|August 17, 2013||Posted by annathepiper under Writing||
I was asked the following question on Google+:
How do you deal with characters who suddenly hare off and do something you really REALLY didn’t plan?
This is an excellent question, and requires a bit of a longer answer than would fit comfortably into a social networking comment. So here, y’all get a blog post!
A lot of writers I’ve heard address this topic will swear up and down that YOU ARE THE WRITER, BY GOD, so you, not the character, are the one in charge of a character’s actions in a story. From what I’ve seen these tend to be people who have more active plans in place before they start a book, so they’ve got clear ideas at all times of what they expect a character to be doing. Maybe they’ll even have a full outline sketched out.
Me, I’m not quite that much of a pre-planner. I’ve completed four manuscripts to date, and am about to complete a fifth. So far, my way of doing this is to have a general broad picture of what the book’s supposed to be about, going in. This is very similar to how I used to do plots in my days of playing MUSHes, where we’d do things called ‘tinyplots’–i.e., a general broad, open-ended idea of a plot concept–and then the characters on the game would then roleplay the plot out. It’d often go in unexpected ways due to the live, real-time nature of the RP, and that was a known and expected thing and considered to be part of the fun.
Now that I’m writing, I go in with that same broad idea of how the plot should work and some core character concepts for the major members of the cast. I start writing, and maybe I’ll get in a few chapters or so and then take a step back and think, “okay, now what happens next?” I’ll do a little bit of planning, then write that bit, and then do a little bit more planning, lather, rinse, repeat, until the book’s done. I’ll usually be taking notes in an outline file, with chapter summaries, as I go. It’s been a very organic process for me and usually it works.
However, sometimes I will have a character go HI I NEED TO DO THIS NOW, completely out of the blue. This is usually code, in my brain, for “Okay Anna, you haven’t thought something through well enough”–either my concept of what that character is supposed to be like, or else something about the overall plot. It happened to me early on, in fact, in the writing of the book that eventually became Valor of the Healer, and what I did at that point is to just readjust what I was intending to write in the chapters in question and keep going. I was still within the broad overall concept of what I wanted to do, so I wasn’t blocked.
But in another book I’ve got that’s still a work in progress, I hit a point where I realized that what I’d written so far just felt wrong. So in that case I just ditched that draft and started a new one. I was only four chapters in, so it wasn’t quite as severe a situation as having to completely trash most of a book.
How about the rest of my fellow writers out there? How do you deal when your characters raise their hands and go AHEM I’M DOING THIS NOW?
|January 7, 2013||Posted by annathepiper under About Me, Publishing, Writing||
Every so often well-meaning family and/or friends ask me questions like “So when do you get to quit your day job?” or “When do you get to be the next Tolkien/J.K. Rowling/Stephanie Meyer/Amanda Hocking/etc.?”
Which are lovely questions and I do appreciate the support, but the long and short of it is, the likely answer to both of these questions for the foreseeable future is “I don’t”.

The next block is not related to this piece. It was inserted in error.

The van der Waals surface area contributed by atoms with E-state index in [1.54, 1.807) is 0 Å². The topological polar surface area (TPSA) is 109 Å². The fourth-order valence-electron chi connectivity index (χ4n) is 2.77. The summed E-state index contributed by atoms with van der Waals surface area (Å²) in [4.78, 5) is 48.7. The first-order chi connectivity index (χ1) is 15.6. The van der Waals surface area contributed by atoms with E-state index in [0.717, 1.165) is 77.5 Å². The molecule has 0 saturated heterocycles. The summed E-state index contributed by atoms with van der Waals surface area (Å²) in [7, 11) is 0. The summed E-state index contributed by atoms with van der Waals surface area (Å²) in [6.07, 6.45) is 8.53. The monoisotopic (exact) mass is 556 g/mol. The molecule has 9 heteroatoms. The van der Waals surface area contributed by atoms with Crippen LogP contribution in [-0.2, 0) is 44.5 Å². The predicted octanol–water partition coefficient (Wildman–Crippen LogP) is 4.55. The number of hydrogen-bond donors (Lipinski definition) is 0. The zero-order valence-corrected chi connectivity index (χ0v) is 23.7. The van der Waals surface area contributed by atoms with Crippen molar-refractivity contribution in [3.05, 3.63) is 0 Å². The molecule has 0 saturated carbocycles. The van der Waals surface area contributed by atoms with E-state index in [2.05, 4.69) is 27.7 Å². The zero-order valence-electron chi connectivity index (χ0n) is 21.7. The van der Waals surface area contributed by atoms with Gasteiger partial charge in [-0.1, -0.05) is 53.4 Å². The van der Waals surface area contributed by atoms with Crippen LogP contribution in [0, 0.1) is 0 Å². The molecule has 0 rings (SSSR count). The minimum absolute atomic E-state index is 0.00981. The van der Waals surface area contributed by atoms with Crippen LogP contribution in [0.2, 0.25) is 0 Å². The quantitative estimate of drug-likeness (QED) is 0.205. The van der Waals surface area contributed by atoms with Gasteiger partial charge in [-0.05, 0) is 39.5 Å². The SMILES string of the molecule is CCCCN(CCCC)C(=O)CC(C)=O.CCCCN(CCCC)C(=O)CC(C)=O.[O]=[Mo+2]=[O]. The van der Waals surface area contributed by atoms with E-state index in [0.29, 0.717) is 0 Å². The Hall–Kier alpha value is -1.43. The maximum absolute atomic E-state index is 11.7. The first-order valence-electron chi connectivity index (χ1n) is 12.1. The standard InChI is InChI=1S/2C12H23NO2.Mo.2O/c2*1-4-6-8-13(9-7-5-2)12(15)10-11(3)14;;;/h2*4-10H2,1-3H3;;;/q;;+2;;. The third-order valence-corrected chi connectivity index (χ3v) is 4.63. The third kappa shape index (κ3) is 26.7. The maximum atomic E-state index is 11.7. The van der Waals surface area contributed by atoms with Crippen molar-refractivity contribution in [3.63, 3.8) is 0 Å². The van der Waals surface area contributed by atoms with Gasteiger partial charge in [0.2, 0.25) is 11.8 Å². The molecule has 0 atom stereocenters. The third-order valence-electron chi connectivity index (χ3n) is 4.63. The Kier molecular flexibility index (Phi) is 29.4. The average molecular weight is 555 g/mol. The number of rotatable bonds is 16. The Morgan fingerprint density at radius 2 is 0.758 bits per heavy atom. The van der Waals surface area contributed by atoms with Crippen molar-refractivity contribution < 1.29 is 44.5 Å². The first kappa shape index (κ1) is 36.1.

For a writer, especially these days, getting to a point where quitting the day job is feasible is extremely hard. For one thing, I live in the United States, and while I’m fortunate enough to have a good job with good medical benefits, if I left that job, those benefits would vanish. And getting health coverage on your own? That’s just about as hard as trying to support yourself as a writer. And after all the medical adventures I’ve had over the last ten years, frankly, I ain’t leaving a well-paying, benefits-providing job unless my books start selling a few million copies a year.
Which brings me to the second question, i.e., will I ever match the sales levels of those aforementioned famous authors? Probably not.
Because let’s get real here, folks–even though I do have a trilogy about to start coming out via Carina, I do remain a primarily digitally published author. In 2012, I sold 143 copies of Faerie Blood to the general public (which doesn’t count the Kickstarter backers). Some of those are print copies, but the majority are ebook. The maximum number I’ve sold per month is just over 50. The minimum is 12. Given that I suck at self-promotion, I’m deeply grateful that I’ve managed to score even these numbers–but still? They’re tiny numbers.
And I don’t honestly expect them to change much when Valor of the Healer comes out. A few reasons for this.
One, people still keep periodically saying to me, “Well gosh Anna, I’d love to read your books, except I don’t like ebooks/can’t read them/can’t afford an ereader/etc.” Whatever the reason, it boils down to “I’m not going to buy your book.” So the fact that I’m a digitally published author means that I don’t pull those readers in.
Two, even though I do have print copies of Faerie Blood, you do still have to buy them from me directly. This takes effort, more effort than just walking into a bookstore and picking a book off the bookshelf. There’s an inevitable delay between “asking me for the book” and “actually getting it so you can read it”.
Three, it’s going to be a tough sell to get Carina’s majority book-buying audience (which is coming out of romance) interested in what I write (which is to say, SF/F with romantic elements). Likewise, it’s going to be a tough sell to get SF/F readers willing to look at an epic fantasy trilogy sold by an imprint of a company primarily known for romance–because there’s still a lot of genre snobbery out there, and a lot of it is unfortunately directed at romance. So I fully expect there to be some level of “well, she’s published via a romance imprint, her book must be a romance novel, pass” in play.